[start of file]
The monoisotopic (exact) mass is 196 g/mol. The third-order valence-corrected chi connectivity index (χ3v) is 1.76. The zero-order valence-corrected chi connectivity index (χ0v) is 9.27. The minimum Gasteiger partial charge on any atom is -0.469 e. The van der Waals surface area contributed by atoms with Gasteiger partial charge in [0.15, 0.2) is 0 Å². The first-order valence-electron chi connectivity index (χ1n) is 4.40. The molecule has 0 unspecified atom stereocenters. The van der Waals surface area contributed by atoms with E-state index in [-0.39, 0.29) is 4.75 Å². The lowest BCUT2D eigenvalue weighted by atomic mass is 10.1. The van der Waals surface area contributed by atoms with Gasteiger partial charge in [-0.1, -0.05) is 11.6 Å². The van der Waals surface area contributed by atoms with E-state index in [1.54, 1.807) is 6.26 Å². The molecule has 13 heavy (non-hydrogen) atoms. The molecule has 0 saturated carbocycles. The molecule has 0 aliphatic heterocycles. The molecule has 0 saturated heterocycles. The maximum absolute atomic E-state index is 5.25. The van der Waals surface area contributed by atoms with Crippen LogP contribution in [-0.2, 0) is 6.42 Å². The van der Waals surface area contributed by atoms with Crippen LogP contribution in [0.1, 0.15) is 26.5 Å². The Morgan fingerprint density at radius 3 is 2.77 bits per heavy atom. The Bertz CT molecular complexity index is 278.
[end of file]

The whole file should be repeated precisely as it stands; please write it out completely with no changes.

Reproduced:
The monoisotopic (exact) mass is 196 g/mol. The third-order valence-corrected chi connectivity index (χ3v) is 1.76. The zero-order valence-corrected chi connectivity index (χ0v) is 9.27. The minimum Gasteiger partial charge on any atom is -0.469 e. The van der Waals surface area contributed by atoms with Gasteiger partial charge in [0.15, 0.2) is 0 Å². The first-order valence-electron chi connectivity index (χ1n) is 4.40. The molecule has 0 unspecified atom stereocenters. The van der Waals surface area contributed by atoms with E-state index in [-0.39, 0.29) is 4.75 Å². The lowest BCUT2D eigenvalue weighted by atomic mass is 10.1. The van der Waals surface area contributed by atoms with Gasteiger partial charge in [-0.1, -0.05) is 11.6 Å². The van der Waals surface area contributed by atoms with E-state index in [1.54, 1.807) is 6.26 Å². The molecule has 13 heavy (non-hydrogen) atoms. The molecule has 0 saturated carbocycles. The molecule has 0 aliphatic heterocycles. The molecule has 0 saturated heterocycles. The maximum absolute atomic E-state index is 5.25. The van der Waals surface area contributed by atoms with Crippen LogP contribution in [-0.2, 0) is 6.42 Å². The van der Waals surface area contributed by atoms with Crippen LogP contribution in [0.1, 0.15) is 26.5 Å². The Morgan fingerprint density at radius 3 is 2.77 bits per heavy atom. The Bertz CT molecular complexity index is 278.